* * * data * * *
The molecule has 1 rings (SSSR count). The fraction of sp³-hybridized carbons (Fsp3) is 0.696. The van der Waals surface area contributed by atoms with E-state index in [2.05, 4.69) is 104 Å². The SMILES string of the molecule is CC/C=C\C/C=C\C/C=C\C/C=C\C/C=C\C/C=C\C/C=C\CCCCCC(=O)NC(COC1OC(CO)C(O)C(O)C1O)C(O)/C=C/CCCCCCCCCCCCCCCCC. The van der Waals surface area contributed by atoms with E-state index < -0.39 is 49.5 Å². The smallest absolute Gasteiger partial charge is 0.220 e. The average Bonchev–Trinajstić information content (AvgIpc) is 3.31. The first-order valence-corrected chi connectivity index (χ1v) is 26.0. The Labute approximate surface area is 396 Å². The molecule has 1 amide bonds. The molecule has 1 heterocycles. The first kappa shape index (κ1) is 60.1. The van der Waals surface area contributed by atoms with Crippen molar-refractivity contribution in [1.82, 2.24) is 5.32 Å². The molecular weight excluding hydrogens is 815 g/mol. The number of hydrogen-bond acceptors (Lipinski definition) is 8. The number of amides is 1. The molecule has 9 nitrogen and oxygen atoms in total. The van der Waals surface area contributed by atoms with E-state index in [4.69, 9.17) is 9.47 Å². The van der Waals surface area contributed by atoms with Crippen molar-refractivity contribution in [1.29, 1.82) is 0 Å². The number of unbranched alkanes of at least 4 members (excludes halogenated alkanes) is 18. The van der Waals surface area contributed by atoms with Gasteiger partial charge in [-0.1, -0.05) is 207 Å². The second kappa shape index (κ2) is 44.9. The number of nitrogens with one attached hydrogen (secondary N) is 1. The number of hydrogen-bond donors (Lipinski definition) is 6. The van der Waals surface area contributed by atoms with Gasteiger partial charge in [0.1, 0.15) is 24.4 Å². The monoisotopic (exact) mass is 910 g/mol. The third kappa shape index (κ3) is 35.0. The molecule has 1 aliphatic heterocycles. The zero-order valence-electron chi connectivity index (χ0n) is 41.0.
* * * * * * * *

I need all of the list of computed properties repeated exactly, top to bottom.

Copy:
The molecule has 1 rings (SSSR count). The fraction of sp³-hybridized carbons (Fsp3) is 0.696. The van der Waals surface area contributed by atoms with E-state index in [2.05, 4.69) is 104 Å². The SMILES string of the molecule is CC/C=C\C/C=C\C/C=C\C/C=C\C/C=C\C/C=C\C/C=C\CCCCCC(=O)NC(COC1OC(CO)C(O)C(O)C1O)C(O)/C=C/CCCCCCCCCCCCCCCCC. The van der Waals surface area contributed by atoms with E-state index < -0.39 is 49.5 Å². The smallest absolute Gasteiger partial charge is 0.220 e. The average Bonchev–Trinajstić information content (AvgIpc) is 3.31. The first-order valence-corrected chi connectivity index (χ1v) is 26.0. The Labute approximate surface area is 396 Å². The molecule has 1 amide bonds. The molecule has 1 heterocycles. The first kappa shape index (κ1) is 60.1. The van der Waals surface area contributed by atoms with Crippen molar-refractivity contribution in [1.82, 2.24) is 5.32 Å². The molecular weight excluding hydrogens is 815 g/mol. The number of hydrogen-bond acceptors (Lipinski definition) is 8. The number of amides is 1. The molecule has 9 nitrogen and oxygen atoms in total. The van der Waals surface area contributed by atoms with E-state index in [4.69, 9.17) is 9.47 Å². The van der Waals surface area contributed by atoms with Crippen molar-refractivity contribution in [1.29, 1.82) is 0 Å². The number of unbranched alkanes of at least 4 members (excludes halogenated alkanes) is 18. The van der Waals surface area contributed by atoms with Gasteiger partial charge in [-0.1, -0.05) is 207 Å². The second kappa shape index (κ2) is 44.9. The number of nitrogens with one attached hydrogen (secondary N) is 1. The number of hydrogen-bond donors (Lipinski definition) is 6. The van der Waals surface area contributed by atoms with Gasteiger partial charge in [0.1, 0.15) is 24.4 Å². The monoisotopic (exact) mass is 910 g/mol. The third kappa shape index (κ3) is 35.0. The molecule has 1 aliphatic heterocycles. The zero-order valence-electron chi connectivity index (χ0n) is 41.0.